My research falls in the intersection of psychology, philosophy, and linguistics, and fits most easily within the broader umbrella of cognitive science. Much of the work I've done is related in one way or another to the psychological representation of modality — the way our minds represent possibilities. I have also done research on Theory of Mind, causal reasoning, moral judgment, formal semantics, and happiness.
I earned my Ph.D. in Philosophy and Psychology at Yale in 2015, and I'm currently housed in Harvard's Moral Psychology Research Lab.
Unifying morality's influence on non-moral judgments: The relevance of alternative possibilities
A second look at automatic theory of mind: Reconsidering Kovács, Téglás, and Endress (2010)
The good in happiness
Manipulating morality: Third-party intentions alter moral judgments by changing causal reasoning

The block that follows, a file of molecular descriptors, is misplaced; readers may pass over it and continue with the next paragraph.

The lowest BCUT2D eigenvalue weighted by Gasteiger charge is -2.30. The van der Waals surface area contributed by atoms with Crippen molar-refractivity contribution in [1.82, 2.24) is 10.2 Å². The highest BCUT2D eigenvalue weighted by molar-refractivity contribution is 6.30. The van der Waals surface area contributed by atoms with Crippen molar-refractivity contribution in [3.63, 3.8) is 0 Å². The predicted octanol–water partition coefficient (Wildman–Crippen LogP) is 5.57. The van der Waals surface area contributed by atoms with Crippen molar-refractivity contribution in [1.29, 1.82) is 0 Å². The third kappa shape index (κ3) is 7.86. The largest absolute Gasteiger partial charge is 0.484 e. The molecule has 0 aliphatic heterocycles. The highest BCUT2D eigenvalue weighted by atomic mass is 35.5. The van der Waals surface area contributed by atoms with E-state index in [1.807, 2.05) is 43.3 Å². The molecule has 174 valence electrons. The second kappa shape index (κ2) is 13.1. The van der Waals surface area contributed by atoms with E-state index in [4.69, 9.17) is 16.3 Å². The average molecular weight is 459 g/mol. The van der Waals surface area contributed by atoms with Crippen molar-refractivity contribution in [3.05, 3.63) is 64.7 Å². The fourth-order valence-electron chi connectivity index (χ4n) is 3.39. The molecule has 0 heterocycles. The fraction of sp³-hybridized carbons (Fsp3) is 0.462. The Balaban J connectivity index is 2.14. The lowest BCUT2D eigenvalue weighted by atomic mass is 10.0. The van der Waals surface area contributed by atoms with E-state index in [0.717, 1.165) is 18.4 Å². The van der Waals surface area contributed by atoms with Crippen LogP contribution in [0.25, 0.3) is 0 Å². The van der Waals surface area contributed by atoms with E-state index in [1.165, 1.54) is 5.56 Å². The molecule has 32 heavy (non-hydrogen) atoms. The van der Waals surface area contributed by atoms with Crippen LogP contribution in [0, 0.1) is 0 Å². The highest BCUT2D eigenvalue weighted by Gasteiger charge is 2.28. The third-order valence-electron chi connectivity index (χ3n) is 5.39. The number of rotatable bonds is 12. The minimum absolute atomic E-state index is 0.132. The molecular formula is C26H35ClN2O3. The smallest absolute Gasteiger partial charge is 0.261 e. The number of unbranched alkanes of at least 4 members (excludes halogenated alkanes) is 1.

The paradox of moral focus
The ordinary concept of happiness
(and others like it)
Moral judgments and intuitions about freedom
Submitted / Working Papers
The psychological representation of modality
Phillips, J. & Knobe, J. (submitted)
Morality constrains the default representation of what is possible
Phillips, J. & Cushman, F. (submitted)
Non-Reducibility with Knowledge wh
Phillips, J. & George, B.R. (submitted)
Causation and norms of proper functioning: Counterfactuals are (still) relevant.
Phillips, J., Kominsky, J. (submitted)
Do children believe immoral events are magical?
Phillips, J. & Bloom, P. (submitted)
Factive Theory of Mind
Norby, A. & Phillips, J. (working paper)
Moral bias in children's predictions of others
Phillips, J. & Bloom, P. (working paper)
Phillips, J. & Worsnip, A. (working paper)